Page last updated at 11:13 GMT, Sunday, 18 April 2010 12:13 UK

Flight ban 'not over-reacting' say Wiltshire scientists

The Dornier 288 research plane
The research team was collecting data on the plume

Scientists from Wiltshire who have been making test flights into the volcanic ash cloud say the decision to close UK airspace is not an over-reaction.

Experts from Swindon-based Natural Environment Research Council (Nerc) flew over London and tracked the plume's edge near East Anglia.

Flying just below 10,000 ft (3,000m) their instruments recorded "heavy gritty particles" at about 8,000ft.

The data is used by the Met Office to help in forecasts.

The first flight involving a Nerc team took place last Thursday when the ash cloud was first spotted.

A second flight took off from Cranfield airfield in Bedfordshire on Saturday.

A Nerc spokesman said: "On a basis of what we've seen, its (the ban) the correct decision.

'Three layers'

"I don't believe there is any doubt and the decision is not an over-reaction.

"Aviation is a very unforgiving business and I don't believe you can do anything but err on the side of caution."

Their Dornier 288 plane tracked the edge of the plume over East Anglia and the North Sea, and towards the Dutch coastline.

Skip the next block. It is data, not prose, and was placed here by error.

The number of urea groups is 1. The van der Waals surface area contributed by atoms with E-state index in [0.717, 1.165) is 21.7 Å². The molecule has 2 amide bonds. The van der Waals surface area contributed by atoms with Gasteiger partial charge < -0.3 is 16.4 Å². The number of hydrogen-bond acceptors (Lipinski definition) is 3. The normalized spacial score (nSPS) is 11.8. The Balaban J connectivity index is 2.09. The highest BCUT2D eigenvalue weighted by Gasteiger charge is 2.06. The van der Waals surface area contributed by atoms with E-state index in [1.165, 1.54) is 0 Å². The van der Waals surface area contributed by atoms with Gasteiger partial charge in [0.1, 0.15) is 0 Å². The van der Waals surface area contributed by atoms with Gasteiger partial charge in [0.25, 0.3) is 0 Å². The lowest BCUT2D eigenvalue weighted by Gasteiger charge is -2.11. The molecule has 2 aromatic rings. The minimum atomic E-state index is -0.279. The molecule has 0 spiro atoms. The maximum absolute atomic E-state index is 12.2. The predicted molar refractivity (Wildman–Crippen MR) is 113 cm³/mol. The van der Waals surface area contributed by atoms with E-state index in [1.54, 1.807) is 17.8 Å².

Flying at just below 10,000 feet, research instruments identified three distinct layers of volcanic residue.

Heavy, gritty particles seem to be sitting at around 8,000ft (2440m) , while lower down in the atmosphere there are sulphurous chemicals and finer dust particles.

The plane is modified with small holes which suck in air, enabling experts to analyse its gas content.

The modifications also mean the team can closely monitor how close to the plume they are, enabling the plane to fly safely near to it.

The grounding of all non-emergency flights from England's airports - which began on Thursday morning - will remain in place until at least 0100 BST on Monday as the plume continues to drift across Britain.

The ash cloud resulted from an eruption in the Eyjafjallajoekull area of Iceland.

Earlier on Sunday it was reported the Dutch airline KLM had flown through the ash cloud without the test plane being damaged.

The carrier says it plans to carry out more tests on Sunday.



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